Secondly, we must restructure the institutional framework of the economic activities of African women

Conscious of the dangers that the displacement of women constitute, many African states have opened the grounds for a debate on gender equality. On the 14th of May, 2010, the Senegalese National Assembly adopted a law on the equality of men and women. This was done in a country where women make up 52% of the population. This new law should lead to an amendment of the Family Code. Also, in Morocco, where the 2011 constitution opposes any discrimination on the grounds of gender, one its towns, Marrakech, hosted the Global Entrepreneurship Summit in November 2014. The aim of this program was to promote the regional and local economic activities of women. 

However, even though this country is a key growth driver in Africa, women participation in the economy fell from 30% in 1999 to 25% in 2012[4. Article 19 of the 2011 Moroccan constitution did not particularly address the economic inequalities but brought the debate on gender equality to the limelight. This was institutionalized by the creation of the High Authority on gender equality.

Ultimately, micro financing should be properly developed, so that a proto-industrialization can occur, which can allow mothers to work from home. This will lead to an inclusion of the African banking system in a virtuous cycle, which will profit shareholders and vulnerable populations such as women. International banking and financial organizations also have a role to play in the increased participation of women in the African economy as they are transnational and are not subject to religious or local factors that limit the rights of women in different African countries

 

As such, initiatives such as that of the African Development Bank’s ‘‘Prize for Women Innovators’’ created in October 2010 should not just be a slogan but must give way to proactive and specific action to encourage female entrepreneurship. For now, low-skilled women are the pillars of agricultural production in Africa. Nevertheless, growth prospects and the expansion of the tertiary sector of individual African economies is giving rise to an urgent need to remove the entry barriers into the secondary and tertiary labour market for women to gain access. On the other hand, a proactive policy should be implemented to restructure the Family Code all around the continent.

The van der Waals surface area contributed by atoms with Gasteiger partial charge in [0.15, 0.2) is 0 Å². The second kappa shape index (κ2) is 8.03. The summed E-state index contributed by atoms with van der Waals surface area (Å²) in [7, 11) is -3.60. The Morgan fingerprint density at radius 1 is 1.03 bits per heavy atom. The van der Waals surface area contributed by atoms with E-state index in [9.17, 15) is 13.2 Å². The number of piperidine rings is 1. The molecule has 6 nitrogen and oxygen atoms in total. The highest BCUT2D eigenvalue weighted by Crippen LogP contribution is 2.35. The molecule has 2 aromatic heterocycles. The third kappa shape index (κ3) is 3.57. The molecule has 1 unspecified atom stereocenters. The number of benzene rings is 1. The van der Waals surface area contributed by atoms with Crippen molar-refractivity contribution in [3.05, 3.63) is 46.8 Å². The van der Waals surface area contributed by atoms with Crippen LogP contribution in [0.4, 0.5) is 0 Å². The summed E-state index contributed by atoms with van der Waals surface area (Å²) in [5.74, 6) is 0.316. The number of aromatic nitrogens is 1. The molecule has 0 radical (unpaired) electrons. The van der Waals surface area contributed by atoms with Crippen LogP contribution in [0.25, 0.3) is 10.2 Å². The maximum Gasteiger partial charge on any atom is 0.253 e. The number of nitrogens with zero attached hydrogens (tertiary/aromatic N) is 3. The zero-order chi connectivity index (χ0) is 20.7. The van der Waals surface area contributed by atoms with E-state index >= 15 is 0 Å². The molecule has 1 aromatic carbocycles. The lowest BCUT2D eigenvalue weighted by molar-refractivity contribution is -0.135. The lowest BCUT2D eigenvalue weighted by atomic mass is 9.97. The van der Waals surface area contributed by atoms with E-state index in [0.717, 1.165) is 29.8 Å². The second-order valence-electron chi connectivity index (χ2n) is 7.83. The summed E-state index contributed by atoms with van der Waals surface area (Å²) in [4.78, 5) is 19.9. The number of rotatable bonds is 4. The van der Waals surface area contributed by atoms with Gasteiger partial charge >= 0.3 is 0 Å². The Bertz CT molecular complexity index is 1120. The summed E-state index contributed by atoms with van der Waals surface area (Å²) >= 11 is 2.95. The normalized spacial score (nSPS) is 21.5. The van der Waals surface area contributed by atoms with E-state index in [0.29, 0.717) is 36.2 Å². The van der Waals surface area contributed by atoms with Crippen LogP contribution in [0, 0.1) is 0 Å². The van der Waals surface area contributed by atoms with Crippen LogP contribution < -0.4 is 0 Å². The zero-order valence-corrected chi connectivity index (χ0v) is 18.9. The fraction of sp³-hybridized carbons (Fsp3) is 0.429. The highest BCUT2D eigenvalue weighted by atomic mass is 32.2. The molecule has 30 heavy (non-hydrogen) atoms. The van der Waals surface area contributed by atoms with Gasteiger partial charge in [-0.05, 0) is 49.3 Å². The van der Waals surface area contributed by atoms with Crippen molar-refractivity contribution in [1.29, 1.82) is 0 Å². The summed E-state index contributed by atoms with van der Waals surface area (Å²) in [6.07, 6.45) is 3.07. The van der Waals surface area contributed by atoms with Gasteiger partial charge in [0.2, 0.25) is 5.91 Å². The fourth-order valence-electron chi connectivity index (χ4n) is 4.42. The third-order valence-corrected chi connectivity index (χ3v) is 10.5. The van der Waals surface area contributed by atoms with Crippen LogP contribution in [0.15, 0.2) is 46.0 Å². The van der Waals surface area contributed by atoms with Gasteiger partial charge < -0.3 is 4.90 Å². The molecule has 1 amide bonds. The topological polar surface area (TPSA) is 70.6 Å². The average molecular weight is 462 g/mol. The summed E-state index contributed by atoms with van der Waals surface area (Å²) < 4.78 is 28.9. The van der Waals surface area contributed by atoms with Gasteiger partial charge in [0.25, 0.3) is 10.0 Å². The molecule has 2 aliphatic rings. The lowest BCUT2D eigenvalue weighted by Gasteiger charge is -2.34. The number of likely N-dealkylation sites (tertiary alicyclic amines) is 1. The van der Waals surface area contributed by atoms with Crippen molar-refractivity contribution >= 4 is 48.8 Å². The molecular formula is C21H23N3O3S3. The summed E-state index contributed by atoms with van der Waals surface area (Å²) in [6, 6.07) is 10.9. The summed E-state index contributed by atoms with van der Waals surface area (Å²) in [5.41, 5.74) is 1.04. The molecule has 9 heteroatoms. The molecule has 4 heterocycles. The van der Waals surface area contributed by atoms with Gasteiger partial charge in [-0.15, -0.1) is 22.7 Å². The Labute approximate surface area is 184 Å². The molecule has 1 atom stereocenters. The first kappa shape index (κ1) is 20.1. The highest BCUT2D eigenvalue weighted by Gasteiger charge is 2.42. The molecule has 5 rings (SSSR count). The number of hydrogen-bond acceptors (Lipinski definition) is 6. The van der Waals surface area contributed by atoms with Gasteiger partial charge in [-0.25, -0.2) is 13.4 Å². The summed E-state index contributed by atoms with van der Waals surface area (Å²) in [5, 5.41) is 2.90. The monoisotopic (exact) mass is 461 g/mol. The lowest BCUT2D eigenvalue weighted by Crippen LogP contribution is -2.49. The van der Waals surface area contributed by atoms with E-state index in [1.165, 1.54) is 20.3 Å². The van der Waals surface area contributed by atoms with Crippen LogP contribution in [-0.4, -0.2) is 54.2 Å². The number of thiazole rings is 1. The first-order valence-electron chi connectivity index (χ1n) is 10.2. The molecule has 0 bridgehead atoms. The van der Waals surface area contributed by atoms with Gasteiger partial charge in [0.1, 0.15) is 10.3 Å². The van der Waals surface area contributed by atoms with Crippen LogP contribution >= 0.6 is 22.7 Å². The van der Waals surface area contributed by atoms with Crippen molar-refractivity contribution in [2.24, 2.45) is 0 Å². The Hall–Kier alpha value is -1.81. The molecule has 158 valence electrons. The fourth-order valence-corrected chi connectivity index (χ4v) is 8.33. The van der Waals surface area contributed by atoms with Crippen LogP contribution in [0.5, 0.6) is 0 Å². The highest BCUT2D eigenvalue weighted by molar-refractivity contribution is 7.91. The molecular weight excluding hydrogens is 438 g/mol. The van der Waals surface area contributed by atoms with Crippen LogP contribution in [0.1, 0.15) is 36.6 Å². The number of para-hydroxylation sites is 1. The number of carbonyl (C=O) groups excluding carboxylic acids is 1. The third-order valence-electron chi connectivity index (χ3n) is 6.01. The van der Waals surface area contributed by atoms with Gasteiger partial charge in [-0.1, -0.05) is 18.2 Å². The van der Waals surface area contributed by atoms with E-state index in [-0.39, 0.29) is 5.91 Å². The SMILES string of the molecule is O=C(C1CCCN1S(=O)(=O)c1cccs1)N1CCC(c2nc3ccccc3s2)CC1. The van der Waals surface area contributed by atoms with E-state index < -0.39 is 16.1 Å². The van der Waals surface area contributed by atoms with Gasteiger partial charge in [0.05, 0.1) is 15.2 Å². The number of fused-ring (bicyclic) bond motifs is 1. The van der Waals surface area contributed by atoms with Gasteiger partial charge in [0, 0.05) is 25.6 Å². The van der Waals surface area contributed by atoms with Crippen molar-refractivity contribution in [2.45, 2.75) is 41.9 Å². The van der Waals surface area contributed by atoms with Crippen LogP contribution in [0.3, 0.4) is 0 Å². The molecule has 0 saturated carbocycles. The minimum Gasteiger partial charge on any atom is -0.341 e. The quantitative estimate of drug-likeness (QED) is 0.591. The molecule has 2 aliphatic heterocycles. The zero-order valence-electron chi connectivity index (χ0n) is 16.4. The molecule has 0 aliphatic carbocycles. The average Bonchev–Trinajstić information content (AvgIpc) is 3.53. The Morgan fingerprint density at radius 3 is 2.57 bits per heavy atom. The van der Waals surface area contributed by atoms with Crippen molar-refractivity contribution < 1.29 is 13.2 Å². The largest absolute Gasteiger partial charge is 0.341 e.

Finally, initiatives by international organizations that aim to promote women entrepreneurship will allow Africa to groom its women leaders and increase gender equality in government circles.

Translated by Onyinyechi Ananaba

[1] Cf Women in Africa publié par le Centre du Developpement de l’OCDE.

[2] Katz et Murphy, 1992 Changes in relative wadges, 1963 -1987 : supply and demand factors

[3]  Amselle, 2001.

[4]Word Bank Poverty, adjustment and growth, Royaume du Maroc 2013. 

 

Auteur: Daphnée Sétondji

Daphnée est la directrice de la rubrique économie de l'Afrique des Idées. D’origine camerounaise et béninoise, Daphnée est normalienne et ancienne élève du département de sciences économiques et sociales de l’Ecole Normale Supérieure Paris-Saclay. Titulaire d'un Master 2 en droit, gestion et gouvernance des systèmes financiers publics obtenu à la Sorbonne, elle est actuellement élève en Master of Laws à UC Berkeley School of Law. En rejoignant l'ADI, elle souhaite participer au débat sur les finances publiques africaines.